Apple Music Signs over 20,000 Indie Labels

Apple Music has received endorsements and signed contracts with a few major indie music agencies: Beggars Group, the Worldwide Independent Network (WIN), and the Merlin Network. These agencies represent more than 20,000 indie labels and distributors, so this is a very big win for Apple. The development comes in the wake of Apple’s reversal in its policy for paying musicians who will be participating in the company’s much anticipated new music streaming service.

“I am pleased to say that Apple has made a decision to pay for all usage of Apple Music under the free trials on a per-play basis, as well as to modify a number of other terms that members had been communicating directly with Apple about,” said Charles Caldas, who is the CEO of Merlin. “With these changes, we are happy to support the deal.”

Beggars Group is a British music agency that has been a notorious holdout with streaming services. The company distributes labels like 4AD, Rough Trade, and Matador Records, representing such artists as Radiohead and Arcade Fire. The Worldwide Independent Network is an organization that was founded in 2006 to address business and market access issues faced by indie artists.

The media frenzy surrounding the upcoming launch of the Apple Music streaming service is in large part due to the open letter penned by Taylor Swift earlier this week. In a series of tweets released yesterday, Pandora co-founder and former CTO Tom Conrad called the Swift/Apple exchange “mostly theater.” He added that Apple most likely reversed its payment policy in order to win the endorsements of indie labels, and that Taylor Swift is getting all the credit in this “David and Goliath” type situation. In reality, Taylor Swift is far too much of a mainstream heavyweight to really claim to be the voice of struggling indie artists.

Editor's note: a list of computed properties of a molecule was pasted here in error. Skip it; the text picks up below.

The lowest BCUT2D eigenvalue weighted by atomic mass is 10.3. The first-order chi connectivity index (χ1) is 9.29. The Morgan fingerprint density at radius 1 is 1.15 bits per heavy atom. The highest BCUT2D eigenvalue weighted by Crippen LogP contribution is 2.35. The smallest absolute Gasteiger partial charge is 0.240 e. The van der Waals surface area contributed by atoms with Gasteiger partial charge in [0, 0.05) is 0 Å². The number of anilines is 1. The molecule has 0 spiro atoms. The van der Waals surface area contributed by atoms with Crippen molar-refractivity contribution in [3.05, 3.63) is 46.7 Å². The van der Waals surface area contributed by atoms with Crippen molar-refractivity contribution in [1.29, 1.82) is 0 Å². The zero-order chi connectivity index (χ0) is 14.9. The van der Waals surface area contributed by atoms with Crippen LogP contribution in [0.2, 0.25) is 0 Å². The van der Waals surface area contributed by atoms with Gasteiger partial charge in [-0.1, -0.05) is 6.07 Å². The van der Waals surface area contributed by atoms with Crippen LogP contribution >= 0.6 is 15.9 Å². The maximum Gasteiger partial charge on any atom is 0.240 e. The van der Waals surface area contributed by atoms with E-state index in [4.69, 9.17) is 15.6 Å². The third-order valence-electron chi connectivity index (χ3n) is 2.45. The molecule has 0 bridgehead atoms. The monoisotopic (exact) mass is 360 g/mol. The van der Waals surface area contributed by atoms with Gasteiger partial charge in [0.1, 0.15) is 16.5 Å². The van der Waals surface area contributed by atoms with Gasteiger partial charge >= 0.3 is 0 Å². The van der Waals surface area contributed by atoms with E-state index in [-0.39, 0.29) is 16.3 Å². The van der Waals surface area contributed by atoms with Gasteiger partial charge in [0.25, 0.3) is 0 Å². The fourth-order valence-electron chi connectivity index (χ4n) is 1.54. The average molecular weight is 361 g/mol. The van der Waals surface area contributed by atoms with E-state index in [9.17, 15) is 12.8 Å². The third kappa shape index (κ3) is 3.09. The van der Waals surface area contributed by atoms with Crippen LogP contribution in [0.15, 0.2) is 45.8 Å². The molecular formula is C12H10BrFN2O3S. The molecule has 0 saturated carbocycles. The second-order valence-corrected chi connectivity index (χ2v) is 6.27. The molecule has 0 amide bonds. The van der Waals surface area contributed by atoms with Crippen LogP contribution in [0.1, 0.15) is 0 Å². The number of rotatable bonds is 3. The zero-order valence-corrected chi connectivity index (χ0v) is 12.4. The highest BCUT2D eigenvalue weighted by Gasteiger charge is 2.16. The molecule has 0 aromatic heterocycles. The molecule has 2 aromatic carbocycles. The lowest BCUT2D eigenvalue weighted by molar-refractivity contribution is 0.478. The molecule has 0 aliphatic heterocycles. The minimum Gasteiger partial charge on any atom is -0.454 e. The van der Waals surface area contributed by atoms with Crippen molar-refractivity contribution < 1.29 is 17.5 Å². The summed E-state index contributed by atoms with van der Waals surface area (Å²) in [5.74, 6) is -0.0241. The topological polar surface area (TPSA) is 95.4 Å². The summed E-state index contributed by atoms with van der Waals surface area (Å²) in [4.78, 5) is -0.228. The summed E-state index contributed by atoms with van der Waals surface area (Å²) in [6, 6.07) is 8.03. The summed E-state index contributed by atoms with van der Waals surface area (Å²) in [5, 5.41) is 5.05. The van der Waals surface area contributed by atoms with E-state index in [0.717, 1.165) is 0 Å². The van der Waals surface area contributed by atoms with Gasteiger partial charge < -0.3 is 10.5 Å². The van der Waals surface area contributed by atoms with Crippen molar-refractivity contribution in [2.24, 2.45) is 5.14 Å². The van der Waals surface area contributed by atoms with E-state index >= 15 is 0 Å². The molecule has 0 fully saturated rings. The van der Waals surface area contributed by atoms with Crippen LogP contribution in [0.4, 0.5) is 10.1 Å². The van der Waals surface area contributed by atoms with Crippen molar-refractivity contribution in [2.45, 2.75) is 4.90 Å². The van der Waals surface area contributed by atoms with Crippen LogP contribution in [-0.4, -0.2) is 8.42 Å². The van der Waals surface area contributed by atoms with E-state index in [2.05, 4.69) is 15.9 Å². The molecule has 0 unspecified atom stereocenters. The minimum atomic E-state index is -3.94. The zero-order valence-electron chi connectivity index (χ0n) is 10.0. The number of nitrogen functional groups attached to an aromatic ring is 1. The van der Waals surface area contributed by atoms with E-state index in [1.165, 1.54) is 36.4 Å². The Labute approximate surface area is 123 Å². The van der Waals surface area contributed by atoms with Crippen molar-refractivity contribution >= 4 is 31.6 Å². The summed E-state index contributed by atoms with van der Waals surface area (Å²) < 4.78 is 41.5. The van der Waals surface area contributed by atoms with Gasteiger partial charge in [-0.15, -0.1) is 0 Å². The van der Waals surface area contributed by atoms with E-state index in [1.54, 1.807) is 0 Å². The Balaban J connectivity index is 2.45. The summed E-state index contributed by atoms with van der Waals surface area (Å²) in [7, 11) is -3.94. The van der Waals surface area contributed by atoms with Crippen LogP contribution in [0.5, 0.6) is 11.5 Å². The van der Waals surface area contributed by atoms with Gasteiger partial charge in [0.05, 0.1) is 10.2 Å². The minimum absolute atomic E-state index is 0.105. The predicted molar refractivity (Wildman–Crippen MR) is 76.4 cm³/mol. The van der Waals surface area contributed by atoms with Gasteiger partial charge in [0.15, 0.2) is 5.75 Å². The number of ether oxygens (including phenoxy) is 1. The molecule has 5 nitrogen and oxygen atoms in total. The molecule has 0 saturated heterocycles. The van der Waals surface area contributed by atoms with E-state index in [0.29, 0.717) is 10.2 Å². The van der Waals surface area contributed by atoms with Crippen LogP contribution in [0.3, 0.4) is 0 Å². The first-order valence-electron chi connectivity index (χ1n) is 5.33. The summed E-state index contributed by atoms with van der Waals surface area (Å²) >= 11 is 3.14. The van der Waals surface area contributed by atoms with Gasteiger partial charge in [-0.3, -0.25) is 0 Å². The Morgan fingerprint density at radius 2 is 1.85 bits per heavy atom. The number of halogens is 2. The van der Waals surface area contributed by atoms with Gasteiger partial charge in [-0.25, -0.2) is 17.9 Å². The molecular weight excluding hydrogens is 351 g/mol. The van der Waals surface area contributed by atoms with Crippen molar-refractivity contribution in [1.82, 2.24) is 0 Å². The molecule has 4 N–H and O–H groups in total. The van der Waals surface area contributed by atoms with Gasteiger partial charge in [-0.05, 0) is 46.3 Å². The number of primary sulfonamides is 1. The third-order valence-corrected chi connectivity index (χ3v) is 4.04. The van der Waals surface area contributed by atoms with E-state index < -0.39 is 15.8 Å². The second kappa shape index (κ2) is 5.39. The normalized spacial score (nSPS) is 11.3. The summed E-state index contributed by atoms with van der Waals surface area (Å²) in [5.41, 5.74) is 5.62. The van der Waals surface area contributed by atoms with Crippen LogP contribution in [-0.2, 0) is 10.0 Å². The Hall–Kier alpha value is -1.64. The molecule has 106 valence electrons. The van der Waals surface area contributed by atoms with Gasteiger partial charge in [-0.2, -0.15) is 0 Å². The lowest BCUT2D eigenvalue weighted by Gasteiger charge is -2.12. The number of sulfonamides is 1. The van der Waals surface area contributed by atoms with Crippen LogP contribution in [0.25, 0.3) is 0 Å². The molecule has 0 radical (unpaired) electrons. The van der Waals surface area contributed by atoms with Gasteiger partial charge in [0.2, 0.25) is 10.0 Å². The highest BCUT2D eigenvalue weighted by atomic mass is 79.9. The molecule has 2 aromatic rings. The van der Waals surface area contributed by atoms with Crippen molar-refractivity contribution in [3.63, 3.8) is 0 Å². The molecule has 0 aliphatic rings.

Conrad also stated that there is “nothing here to suggest Apple treats artists more fairly than anyone else.” He points out that Apple’s decision to actually pay artists during the free trial simply puts Apple in line with every other legitimate streaming service, and thus is nothing to celebrate. Apple Music is scheduled to launch on June 30, although this date has been undercut by Google’s recent release of its own streaming service, Google Music.